Here’s a secret: A lot of books by actors are not that good.
It’s not necessarily their fault — they’re just not trained for it. Most actors have better things to do with their time than perfecting a compelling prose style. Even those who write for a living, like comedians, are used to writing dialogue that comes to life when spoken; on the page, their jokes have a tendency to lie flat. (Incidentally, this is why you should almost always buy a comedian’s book as an audio book. Listening to Tina Fey say a joke is approximately 1,000 percent funnier than reading one of her jokes written down.)
Via Jacobson’s illustrations and captions, Carry This Book looks into the pockets and handbags of real and fictional people and imagines what they carry around with them. Donald Trump carries huge gloves (“for show”), five different varieties of self-tanner, and a note reminding himself to look up the words “civil rights” and “menstruation.” Batman carries his Justice League membership card and a dream journal. Oprah carries wads of cash, a gratitude journal, and a “daily surprise-someone-with-a-car-key.” And all of these accoutrements are pictured in Jacobson’s playful and colorful illustrations.
The book’s biggest strength is that Jacobson is working in her wheelhouse here. Back when Broad City was still a web series, Jacobson did freelance illustrating on the side and published two coloring books (Color This Book: New York City, and Color This Book: San Francisco). The lavish full-page spreads that make up Carry This Book follow in the tradition of those books, centering Jacobson’s work as an illustrator in service of her comedy, rather than vice versa. You don’t need to hear Jacobson reading Trump’s list of pocket mantras out loud to make the joke land: Seeing them written down does the work for you.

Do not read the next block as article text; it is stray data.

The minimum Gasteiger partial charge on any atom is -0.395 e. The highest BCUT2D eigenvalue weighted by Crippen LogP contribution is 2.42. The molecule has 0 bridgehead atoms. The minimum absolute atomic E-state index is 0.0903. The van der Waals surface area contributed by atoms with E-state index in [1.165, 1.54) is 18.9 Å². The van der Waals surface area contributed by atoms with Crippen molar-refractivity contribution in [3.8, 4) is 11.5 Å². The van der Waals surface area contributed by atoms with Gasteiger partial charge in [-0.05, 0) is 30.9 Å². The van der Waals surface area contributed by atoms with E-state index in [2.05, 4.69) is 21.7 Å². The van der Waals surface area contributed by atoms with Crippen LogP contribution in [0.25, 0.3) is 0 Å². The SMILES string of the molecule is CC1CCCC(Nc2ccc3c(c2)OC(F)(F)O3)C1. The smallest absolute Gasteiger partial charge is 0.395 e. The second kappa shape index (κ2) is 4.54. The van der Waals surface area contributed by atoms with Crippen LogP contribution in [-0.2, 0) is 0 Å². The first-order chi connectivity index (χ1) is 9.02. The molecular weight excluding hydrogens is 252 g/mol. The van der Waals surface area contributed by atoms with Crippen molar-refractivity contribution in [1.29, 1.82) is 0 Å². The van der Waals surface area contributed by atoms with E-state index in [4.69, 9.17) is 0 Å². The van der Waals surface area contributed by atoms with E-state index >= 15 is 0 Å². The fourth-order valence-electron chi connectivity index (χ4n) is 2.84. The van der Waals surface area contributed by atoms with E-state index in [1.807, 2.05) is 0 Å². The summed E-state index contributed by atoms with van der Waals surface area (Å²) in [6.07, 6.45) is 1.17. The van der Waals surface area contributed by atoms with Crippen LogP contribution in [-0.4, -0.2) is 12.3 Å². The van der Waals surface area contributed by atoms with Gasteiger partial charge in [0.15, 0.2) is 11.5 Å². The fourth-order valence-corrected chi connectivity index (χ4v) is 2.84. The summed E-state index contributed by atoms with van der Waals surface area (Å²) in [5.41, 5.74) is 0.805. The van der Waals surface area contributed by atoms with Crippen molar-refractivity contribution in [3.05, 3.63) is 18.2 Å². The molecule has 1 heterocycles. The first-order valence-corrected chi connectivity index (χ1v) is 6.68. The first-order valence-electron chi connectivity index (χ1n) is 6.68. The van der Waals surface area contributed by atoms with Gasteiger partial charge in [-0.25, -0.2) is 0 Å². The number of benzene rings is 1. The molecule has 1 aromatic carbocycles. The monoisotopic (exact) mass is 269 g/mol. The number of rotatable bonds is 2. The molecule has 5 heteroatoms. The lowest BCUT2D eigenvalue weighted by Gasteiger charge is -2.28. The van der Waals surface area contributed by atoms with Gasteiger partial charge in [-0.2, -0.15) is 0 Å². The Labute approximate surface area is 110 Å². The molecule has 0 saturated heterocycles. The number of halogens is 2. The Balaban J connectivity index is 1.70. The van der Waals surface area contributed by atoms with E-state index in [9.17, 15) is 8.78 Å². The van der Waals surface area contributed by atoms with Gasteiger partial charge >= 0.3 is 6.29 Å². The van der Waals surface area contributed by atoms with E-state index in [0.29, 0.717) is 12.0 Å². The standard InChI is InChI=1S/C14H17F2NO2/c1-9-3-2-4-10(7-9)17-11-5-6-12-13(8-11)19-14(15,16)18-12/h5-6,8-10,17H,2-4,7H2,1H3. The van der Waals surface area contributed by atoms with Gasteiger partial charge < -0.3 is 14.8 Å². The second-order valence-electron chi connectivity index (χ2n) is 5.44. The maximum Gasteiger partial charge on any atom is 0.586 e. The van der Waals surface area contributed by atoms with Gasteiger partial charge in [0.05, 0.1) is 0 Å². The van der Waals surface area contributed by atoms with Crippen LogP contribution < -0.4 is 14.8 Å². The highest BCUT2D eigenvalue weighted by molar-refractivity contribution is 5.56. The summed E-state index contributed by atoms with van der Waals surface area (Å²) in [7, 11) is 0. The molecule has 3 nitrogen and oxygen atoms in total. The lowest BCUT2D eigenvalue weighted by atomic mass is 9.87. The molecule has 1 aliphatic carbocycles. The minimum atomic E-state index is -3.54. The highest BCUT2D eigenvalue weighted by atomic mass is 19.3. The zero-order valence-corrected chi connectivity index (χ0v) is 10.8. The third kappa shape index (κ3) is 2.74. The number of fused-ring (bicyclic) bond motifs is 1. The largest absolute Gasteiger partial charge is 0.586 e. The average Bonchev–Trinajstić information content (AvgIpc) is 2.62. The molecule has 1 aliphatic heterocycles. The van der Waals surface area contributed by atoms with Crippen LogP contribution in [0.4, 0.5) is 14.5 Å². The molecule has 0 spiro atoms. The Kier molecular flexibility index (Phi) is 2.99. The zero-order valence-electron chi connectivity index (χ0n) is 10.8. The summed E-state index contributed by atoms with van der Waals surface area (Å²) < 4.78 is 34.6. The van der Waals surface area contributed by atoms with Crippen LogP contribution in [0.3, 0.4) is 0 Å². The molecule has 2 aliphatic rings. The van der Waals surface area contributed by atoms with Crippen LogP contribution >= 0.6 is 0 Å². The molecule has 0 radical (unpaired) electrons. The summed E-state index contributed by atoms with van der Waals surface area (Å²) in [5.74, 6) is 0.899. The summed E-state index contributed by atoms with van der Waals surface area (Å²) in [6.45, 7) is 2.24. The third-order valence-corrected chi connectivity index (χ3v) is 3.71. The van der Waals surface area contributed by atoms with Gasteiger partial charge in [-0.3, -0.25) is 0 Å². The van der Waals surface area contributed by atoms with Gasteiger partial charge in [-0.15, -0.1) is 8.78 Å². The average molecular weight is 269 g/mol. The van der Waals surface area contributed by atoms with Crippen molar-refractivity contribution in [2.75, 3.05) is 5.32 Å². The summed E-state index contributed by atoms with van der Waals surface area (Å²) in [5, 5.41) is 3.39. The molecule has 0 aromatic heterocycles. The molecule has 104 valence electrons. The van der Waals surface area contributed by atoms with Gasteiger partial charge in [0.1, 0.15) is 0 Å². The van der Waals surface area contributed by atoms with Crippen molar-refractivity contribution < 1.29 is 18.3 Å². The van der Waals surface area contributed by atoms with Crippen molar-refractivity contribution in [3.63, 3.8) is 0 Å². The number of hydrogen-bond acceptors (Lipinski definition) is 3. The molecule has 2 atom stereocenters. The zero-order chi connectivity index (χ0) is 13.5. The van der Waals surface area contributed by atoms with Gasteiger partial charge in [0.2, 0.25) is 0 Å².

In Carry This Book, Jacobson’s art is warm, textured, and carefully composed, a little bit Maira Kalman and a little bit Roz Chast. It’s also genuinely funny, and funny in a specifically visual way. Saying, “I bet Homer Simpson carries, like, five donuts around with him at all times,” isn’t a very good joke, but when it’s expressed as a picture of colorful, luxurious piles of donuts around a torn to-do list from Marge, it is funny. It’s medium-first comedy.
Carry This Book has a conceit with just the right amount of quirk, and illustrations that have just the right amount of stylization. And it has escaped the trap of trying to force standup comedy onto the printed page: Its comedy serves its medium rather than the other way around.
Put simply: Carry This Book would be worthwhile even if the person who wrote it wasn’t famous for doing other things — which may just be the highest distinction a celebrity book can achieve.